Chinese workers in protective suits began clearing wreckage on Thursday, including charred car bodies and crumpled shipping containers, from the site of a chemical warehouse that exploded last week.
Chinese workers in protective suits began clearing wreckage on Thursday, including charred car bodies and crumpled shipping containers, from the site of a chemical warehouse that exploded last week. Chinatopix Via AP

Contamination feared as fish wiped out near Tianjin blast

THE death of thousands of fish in a river near the site of last week's massive explosions in Tianjin has fuelled fears about toxic contamination.

Chinese authorities have said the fish deaths are not linked to the catastrophic explosions at a chemical warehouse, but are dealing with a distrusting community worried about the release of sodium cyanide.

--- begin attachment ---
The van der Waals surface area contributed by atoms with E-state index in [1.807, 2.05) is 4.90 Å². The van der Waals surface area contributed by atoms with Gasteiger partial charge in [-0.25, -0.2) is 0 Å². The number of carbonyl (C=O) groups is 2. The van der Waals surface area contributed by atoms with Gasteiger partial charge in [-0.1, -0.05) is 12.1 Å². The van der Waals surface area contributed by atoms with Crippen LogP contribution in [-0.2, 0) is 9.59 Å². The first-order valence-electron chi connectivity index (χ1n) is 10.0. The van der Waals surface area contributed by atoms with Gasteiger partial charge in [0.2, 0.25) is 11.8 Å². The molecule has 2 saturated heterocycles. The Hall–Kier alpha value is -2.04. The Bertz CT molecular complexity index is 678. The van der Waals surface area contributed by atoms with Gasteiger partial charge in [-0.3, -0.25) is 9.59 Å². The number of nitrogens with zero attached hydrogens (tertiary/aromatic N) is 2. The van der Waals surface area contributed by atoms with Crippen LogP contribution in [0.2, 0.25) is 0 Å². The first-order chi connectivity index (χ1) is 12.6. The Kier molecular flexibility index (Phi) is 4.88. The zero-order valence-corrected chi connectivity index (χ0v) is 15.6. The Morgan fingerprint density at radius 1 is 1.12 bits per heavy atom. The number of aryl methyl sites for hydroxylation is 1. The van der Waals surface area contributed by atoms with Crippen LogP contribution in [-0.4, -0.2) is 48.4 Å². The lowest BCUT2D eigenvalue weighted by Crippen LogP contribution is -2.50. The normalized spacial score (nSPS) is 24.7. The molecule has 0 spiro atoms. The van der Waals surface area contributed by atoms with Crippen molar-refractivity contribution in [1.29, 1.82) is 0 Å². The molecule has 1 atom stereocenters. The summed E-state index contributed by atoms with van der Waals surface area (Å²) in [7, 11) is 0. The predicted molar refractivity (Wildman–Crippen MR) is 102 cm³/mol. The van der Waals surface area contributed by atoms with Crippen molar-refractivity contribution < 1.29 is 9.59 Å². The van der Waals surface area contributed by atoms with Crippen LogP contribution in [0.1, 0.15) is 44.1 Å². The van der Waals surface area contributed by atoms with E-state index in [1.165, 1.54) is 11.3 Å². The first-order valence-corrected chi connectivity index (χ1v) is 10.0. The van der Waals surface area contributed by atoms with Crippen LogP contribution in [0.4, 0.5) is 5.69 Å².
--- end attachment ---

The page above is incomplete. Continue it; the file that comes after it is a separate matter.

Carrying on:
About 700 tonnes of the highly poisonous substance was stored at the site of the explosions, officials have said.

Xinhua, China's official news agency, said no toxic levels of cyanide had been found in the river during tests on Thursday afternoon. However, the ABC reported yesterday that cyanide levels more than 350 times the standard limit had been detected in water close to the site of the disaster.

At least 114 people were killed by the explosions.

More than 60 others are missing, most of them firefighters.

Sodium cyanide can harm the body through ingestion, inhalation, skin contact, or eye contact. Exposure affects the brain, heart, blood vessels and lungs and can be rapidly fatal.

According to the US Environmental Protection Agency, acute exposure to lower concentrations can cause weakness, nausea and eye and skin irritation.



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